Ready For Your Next Career Step?

Searching for a job requires an approach that is adaptive to changing career conditions. Here are some very valuable areas to consider for your job search. If you're like most successful people, you like to get all your ducks in a row before you begin a project. This approach has probably worked well for you in most areas of your life - after all, you have to study hard and prepare for tests *before* you take them to do well in school; you have to put in the work up-front to prepare for important meetings at work, etc. However, one area where being totally prepared before you begin may not be the best approach is with job searching.

Searching for a job is an imprecise science. It requires an approach that is adaptive to changing conditions. A successful job search strategy requires spending time learning about what companies are looking for, determining how best to present yourself, and continually building connections to foster job leads. I can assist you! Job Search 80/20 Rule Because the job market is dynamic and constantly changing, it would be impossible to ever be totally "prepared" before taking any step in your job search.

At the same time, the sooner you start preparing for any given step in your job search, the easier preparation for that step will be because your efforts to prepare will provide you with feedback about the lay of the land -- i.e. what companies are looking for, how best to present yourself, etc. Therefore, your goal shouldn't be to be 100% prepared: it should be to be 80% prepared because the last 20% is virtually impossible to achieve ahead of time due to changing conditions.

This 80/20 rule is a principle espoused by Colin Powell during his planning of the 1990 Gulf War to liberate Kuwait. There are many similarities between war planning and job search planning. Battles, like job searches, are unpredictable and it is never possible to be 100% prepared for them.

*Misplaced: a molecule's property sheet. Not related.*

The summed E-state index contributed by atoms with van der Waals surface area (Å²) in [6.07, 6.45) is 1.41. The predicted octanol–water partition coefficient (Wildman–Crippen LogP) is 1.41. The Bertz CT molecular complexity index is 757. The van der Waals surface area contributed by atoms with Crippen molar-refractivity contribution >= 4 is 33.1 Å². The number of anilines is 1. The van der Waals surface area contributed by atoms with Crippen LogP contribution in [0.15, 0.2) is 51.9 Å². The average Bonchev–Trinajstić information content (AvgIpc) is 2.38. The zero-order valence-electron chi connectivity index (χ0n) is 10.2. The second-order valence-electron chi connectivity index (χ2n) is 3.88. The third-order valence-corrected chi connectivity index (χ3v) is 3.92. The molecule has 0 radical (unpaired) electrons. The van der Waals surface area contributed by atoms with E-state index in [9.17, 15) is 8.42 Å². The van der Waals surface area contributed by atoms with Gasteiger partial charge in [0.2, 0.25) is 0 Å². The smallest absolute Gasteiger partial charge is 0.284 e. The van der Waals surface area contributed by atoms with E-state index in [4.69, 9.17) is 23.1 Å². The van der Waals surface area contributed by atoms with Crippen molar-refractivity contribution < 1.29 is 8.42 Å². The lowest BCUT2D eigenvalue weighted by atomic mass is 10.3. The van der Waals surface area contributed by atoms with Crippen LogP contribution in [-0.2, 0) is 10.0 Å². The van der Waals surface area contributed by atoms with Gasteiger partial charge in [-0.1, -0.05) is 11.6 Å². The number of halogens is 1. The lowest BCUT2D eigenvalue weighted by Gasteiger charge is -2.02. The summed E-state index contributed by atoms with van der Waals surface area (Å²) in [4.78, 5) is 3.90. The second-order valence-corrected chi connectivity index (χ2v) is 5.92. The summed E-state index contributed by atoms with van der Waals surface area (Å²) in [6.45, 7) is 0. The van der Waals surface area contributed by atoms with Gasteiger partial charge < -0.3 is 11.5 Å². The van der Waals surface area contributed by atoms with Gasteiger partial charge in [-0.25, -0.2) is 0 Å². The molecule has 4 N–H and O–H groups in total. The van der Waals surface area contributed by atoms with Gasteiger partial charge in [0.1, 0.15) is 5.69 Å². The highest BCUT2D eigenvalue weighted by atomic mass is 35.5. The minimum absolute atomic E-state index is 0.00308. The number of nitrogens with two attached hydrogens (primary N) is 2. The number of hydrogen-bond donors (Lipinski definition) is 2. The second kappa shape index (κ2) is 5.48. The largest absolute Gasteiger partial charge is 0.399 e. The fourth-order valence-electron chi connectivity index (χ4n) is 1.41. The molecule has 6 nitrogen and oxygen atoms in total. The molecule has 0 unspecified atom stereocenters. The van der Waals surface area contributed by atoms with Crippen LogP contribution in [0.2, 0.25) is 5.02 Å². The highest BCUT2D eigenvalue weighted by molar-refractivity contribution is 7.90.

A better approach is to be adaptable and be able to do some of the preparation after you've started because starting gives you an opportunity to get feedback and further refine your strategy based on actual realities of the situation.

How Starting Before You're Ready Improves Your Odds

In the job searching world, many job seekers wait until they're completely ready before they start their job search.

When they're finally completely ready, they post their resume and talk to their friends and business associates to try to find job leads. But unless they're really lucky, they don't find something right away. While your friends and associates would love to help you, most of them won't have an immediate lead for you.

But if you work with a recruiter, you will stay on their radar screen for at least a couple months, that will increase your chances. You can see there's a definite advantage to starting early. You probably even know friends or relatives who've gotten the job they have now because a recruiter remembered they were open to a new position and passed them a great lead.

Starting your job search before you're 100% ready also gives you another advantage: it makes you less desperate. Recruiters and employers, like any consumer, prefer to buy from someone who isn't anxious to sell. Think of a Mercedes dealer versus a used-car dealer. Typically, a Mercedes dealer is more relaxed and laid back because they know they have a great product and they don't have to worry about whether someone will eventually buy it.

Take Action Today If you think you're going to want to start looking for a new position in the near future but you're not completely ready yet, my suggestion is to start anyway! Start talking and let us know you're going to be open to taking a new position in a month or so. If you don't already have your resume updated, I suggest doing so, now!